The American Medical Association, in an annual letter to lawmakers, urged states to make medical care more affordable by requiring payment for prescription drugs and other outpatient services.
It’s an approach that has long been part of federal law.
But some states, including Colorado, have gone even further, charging premiums based on how much people can afford.
Colorado’s healthcare overhaul is called the Colorado Health Insurance Plan.
It requires insurers to charge people with pre-existing conditions a monthly premium that is based on their income.
In 2018, about 20 percent of Colorado residents were uninsured, and more than half of them had a pre-injury condition, according to a recent study by the state’s health department.
To qualify for coverage, people must be able to pay $1,000 a month in premiums.
In 2020, they must also pay at least $2,400 in out-of-pocket expenses for medical treatments.
The Affordable Care Act’s subsidies, known as COOPs, are meant to help lower-income individuals pay for coverage.
It gives states flexibility to determine how much to charge and allows insurers to offer lower-cost plans.
Colorado has also expanded the state-run healthcare exchange.
The state has allowed insurers to sell plans across state lines.
But the state is still limiting what types of plans insurers can sell.
Under the COOP, people who qualify must pay a flat premium of $1.50 per month.
That is $1 less than the current premium, which is $4.60.
People who are under age 65 can also get COOP subsidies for up to four people.
The maximum amount they can receive is $3,800.
People can also purchase COOP-approved plans through an exchange.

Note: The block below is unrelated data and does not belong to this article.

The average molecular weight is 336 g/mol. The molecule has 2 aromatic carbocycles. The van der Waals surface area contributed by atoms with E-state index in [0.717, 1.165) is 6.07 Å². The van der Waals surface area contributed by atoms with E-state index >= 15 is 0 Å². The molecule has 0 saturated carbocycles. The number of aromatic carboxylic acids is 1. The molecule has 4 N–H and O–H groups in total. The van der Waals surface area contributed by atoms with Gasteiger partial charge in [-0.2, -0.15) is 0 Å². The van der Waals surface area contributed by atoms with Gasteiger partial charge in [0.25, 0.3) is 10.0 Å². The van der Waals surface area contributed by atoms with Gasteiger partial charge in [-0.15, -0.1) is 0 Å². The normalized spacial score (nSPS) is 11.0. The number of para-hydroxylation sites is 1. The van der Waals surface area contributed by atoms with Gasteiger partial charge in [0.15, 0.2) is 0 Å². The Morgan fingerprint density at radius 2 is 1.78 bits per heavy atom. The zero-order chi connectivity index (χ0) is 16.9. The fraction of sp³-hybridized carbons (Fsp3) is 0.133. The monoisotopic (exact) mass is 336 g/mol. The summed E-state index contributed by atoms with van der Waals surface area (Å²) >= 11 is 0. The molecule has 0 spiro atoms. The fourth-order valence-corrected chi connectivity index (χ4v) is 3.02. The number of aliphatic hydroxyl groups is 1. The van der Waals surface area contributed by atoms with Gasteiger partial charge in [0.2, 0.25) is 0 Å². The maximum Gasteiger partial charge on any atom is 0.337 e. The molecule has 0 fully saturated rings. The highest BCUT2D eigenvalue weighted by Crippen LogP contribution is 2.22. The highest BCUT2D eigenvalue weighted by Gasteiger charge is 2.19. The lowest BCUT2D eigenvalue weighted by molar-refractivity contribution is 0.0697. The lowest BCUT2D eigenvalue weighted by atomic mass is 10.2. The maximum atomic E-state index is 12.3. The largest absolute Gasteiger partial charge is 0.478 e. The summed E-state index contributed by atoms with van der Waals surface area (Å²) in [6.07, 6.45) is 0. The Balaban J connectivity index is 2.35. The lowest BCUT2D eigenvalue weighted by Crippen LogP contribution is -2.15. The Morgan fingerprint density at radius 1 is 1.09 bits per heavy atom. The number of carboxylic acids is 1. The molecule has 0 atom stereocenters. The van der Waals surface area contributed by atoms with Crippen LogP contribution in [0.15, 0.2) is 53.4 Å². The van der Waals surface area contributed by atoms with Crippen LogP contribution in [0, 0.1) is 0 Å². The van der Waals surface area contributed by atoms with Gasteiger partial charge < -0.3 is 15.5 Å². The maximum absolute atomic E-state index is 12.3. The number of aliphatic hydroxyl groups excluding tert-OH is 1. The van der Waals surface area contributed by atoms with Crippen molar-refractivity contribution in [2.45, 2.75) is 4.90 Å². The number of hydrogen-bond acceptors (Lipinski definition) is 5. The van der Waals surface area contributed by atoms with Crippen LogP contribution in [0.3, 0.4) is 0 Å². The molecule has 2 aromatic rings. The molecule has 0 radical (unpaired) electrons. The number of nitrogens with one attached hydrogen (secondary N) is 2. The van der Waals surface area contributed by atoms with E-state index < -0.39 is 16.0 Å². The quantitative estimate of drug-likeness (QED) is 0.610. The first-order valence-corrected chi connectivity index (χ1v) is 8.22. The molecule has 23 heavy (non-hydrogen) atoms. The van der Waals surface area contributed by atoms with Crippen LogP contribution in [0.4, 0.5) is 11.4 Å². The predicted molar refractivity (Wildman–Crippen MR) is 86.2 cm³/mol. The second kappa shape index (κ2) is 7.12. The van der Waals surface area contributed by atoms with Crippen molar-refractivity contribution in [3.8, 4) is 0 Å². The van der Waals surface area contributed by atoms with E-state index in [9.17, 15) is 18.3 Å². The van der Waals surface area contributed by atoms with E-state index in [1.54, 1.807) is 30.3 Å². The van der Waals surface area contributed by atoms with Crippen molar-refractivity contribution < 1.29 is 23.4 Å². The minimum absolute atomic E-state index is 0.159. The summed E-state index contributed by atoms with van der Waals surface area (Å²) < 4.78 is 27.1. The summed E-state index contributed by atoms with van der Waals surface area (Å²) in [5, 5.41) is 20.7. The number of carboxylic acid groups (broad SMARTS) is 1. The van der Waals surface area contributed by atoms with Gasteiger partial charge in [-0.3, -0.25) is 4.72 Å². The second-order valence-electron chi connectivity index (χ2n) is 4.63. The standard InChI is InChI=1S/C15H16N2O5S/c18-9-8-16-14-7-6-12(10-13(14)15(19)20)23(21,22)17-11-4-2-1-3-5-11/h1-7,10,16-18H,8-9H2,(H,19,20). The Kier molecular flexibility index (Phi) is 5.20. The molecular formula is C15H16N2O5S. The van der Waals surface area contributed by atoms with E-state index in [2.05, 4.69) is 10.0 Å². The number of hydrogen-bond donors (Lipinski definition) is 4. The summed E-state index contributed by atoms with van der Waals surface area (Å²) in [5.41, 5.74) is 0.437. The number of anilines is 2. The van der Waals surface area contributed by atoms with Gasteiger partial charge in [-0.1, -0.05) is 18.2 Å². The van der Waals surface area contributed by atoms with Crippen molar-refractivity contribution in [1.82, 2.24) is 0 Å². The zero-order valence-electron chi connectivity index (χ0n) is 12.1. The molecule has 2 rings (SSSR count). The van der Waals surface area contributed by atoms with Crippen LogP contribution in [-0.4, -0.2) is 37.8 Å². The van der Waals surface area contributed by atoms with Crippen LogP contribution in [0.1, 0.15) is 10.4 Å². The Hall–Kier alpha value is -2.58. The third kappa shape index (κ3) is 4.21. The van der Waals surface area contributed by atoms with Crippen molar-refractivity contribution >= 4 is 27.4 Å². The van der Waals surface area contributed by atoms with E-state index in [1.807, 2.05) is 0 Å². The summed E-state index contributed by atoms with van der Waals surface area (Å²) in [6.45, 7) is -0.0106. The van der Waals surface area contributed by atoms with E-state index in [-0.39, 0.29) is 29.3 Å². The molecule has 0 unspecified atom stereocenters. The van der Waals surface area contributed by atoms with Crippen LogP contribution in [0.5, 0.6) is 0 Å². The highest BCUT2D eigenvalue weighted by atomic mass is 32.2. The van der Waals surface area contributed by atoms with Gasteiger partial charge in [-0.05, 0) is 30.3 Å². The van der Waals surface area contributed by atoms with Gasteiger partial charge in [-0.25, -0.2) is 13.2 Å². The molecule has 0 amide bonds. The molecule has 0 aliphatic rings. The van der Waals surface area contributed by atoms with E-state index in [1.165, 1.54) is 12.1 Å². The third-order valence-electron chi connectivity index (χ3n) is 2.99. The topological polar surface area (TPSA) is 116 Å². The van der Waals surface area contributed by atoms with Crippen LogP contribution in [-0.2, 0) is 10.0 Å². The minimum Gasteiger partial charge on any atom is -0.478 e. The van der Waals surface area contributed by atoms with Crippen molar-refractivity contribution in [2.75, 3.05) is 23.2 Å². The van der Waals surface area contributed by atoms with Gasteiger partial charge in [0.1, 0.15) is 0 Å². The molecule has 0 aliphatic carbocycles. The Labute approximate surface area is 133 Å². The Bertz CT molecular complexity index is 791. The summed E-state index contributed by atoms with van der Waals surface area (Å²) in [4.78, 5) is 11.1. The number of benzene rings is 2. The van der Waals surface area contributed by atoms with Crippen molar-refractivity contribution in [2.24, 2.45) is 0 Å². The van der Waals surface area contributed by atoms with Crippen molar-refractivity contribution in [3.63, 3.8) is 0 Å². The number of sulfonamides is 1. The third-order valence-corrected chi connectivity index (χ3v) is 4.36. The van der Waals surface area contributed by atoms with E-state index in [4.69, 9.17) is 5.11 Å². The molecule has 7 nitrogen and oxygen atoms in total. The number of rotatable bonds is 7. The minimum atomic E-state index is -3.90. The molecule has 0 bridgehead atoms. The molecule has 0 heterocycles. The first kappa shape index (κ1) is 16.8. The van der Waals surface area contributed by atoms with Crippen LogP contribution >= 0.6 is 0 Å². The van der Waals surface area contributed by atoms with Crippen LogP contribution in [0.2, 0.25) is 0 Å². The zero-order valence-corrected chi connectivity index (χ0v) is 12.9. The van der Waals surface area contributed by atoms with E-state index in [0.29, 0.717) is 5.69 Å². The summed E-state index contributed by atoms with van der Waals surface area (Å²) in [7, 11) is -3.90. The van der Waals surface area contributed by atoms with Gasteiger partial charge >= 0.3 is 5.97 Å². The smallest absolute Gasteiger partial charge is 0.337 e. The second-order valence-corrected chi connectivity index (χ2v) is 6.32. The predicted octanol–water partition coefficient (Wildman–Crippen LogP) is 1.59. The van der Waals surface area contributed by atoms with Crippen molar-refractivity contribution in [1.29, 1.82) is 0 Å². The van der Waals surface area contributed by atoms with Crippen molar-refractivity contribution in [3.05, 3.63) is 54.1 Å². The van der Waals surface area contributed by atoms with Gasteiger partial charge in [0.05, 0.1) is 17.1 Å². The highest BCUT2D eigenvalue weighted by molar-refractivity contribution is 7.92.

Insurers that participate in the exchange must provide coverage to about 11.5 million people by 2022.
The ACA has been criticized for not including a co-payment on COOP plans, which critics say hurts low-income people.
The Trump administration has been working to reform the COOL, which will require most employers with at least 50 workers to provide health coverage or face a penalty of up to $1 billion.
Insurers have been reluctant to participate because of concerns that a government-mandated COOL could raise premiums and hurt their bottom lines.
The administration’s proposed changes, which would go into effect in 2020, would make coverage mandatory and also eliminate the penalty.
The White House has proposed that employers pay out a set amount of money per employee to help pay for health coverage.
The federal government has already taken steps to reduce the amount employers can contribute to health insurance premiums.
Under current law, employers who provide coverage through COOP must cover at least 10 employees, but the Obama administration has allowed states to set a higher limit, of 15 or more.
The Trump administration wants to make it more difficult to set the maximum.
The House and Senate are expected to pass the bill this week.
The Associated Press contributed to this report.